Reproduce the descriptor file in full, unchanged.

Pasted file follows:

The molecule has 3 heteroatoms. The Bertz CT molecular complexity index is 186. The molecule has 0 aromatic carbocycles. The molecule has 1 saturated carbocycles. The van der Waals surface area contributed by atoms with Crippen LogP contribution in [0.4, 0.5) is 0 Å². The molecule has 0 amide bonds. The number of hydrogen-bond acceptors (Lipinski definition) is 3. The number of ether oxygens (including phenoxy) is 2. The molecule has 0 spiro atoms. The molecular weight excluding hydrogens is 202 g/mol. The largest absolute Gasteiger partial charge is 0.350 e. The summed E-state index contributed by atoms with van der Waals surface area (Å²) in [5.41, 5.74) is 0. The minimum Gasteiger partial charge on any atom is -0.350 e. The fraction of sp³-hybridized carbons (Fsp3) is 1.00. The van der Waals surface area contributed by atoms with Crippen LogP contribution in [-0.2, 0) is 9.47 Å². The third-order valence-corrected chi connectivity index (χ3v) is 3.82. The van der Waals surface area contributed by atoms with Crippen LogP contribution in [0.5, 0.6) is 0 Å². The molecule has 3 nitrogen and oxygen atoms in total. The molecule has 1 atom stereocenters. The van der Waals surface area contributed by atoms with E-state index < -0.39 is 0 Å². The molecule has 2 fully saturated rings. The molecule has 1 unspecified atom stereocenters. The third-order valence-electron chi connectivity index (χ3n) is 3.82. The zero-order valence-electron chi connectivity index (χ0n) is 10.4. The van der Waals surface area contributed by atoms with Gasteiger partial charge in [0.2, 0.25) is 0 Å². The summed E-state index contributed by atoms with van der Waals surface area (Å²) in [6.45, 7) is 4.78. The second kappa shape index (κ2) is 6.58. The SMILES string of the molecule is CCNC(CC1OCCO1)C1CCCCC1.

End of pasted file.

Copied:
The molecule has 3 heteroatoms. The Bertz CT molecular complexity index is 186. The molecule has 0 aromatic carbocycles. The molecule has 1 saturated carbocycles. The van der Waals surface area contributed by atoms with Crippen LogP contribution in [0.4, 0.5) is 0 Å². The molecule has 0 amide bonds. The number of hydrogen-bond acceptors (Lipinski definition) is 3. The number of ether oxygens (including phenoxy) is 2. The molecule has 0 spiro atoms. The molecular weight excluding hydrogens is 202 g/mol. The largest absolute Gasteiger partial charge is 0.350 e. The summed E-state index contributed by atoms with van der Waals surface area (Å²) in [5.41, 5.74) is 0. The minimum Gasteiger partial charge on any atom is -0.350 e. The fraction of sp³-hybridized carbons (Fsp3) is 1.00. The van der Waals surface area contributed by atoms with Crippen LogP contribution in [-0.2, 0) is 9.47 Å². The third-order valence-corrected chi connectivity index (χ3v) is 3.82. The van der Waals surface area contributed by atoms with Crippen LogP contribution in [0.5, 0.6) is 0 Å². The molecule has 3 nitrogen and oxygen atoms in total. The molecule has 1 atom stereocenters. The van der Waals surface area contributed by atoms with E-state index < -0.39 is 0 Å². The molecule has 2 fully saturated rings. The molecule has 1 unspecified atom stereocenters. The third-order valence-electron chi connectivity index (χ3n) is 3.82. The zero-order valence-electron chi connectivity index (χ0n) is 10.4. The van der Waals surface area contributed by atoms with Gasteiger partial charge in [0.2, 0.25) is 0 Å². The summed E-state index contributed by atoms with van der Waals surface area (Å²) in [6.45, 7) is 4.78. The second kappa shape index (κ2) is 6.58. The SMILES string of the molecule is CCNC(CC1OCCO1)C1CCCCC1.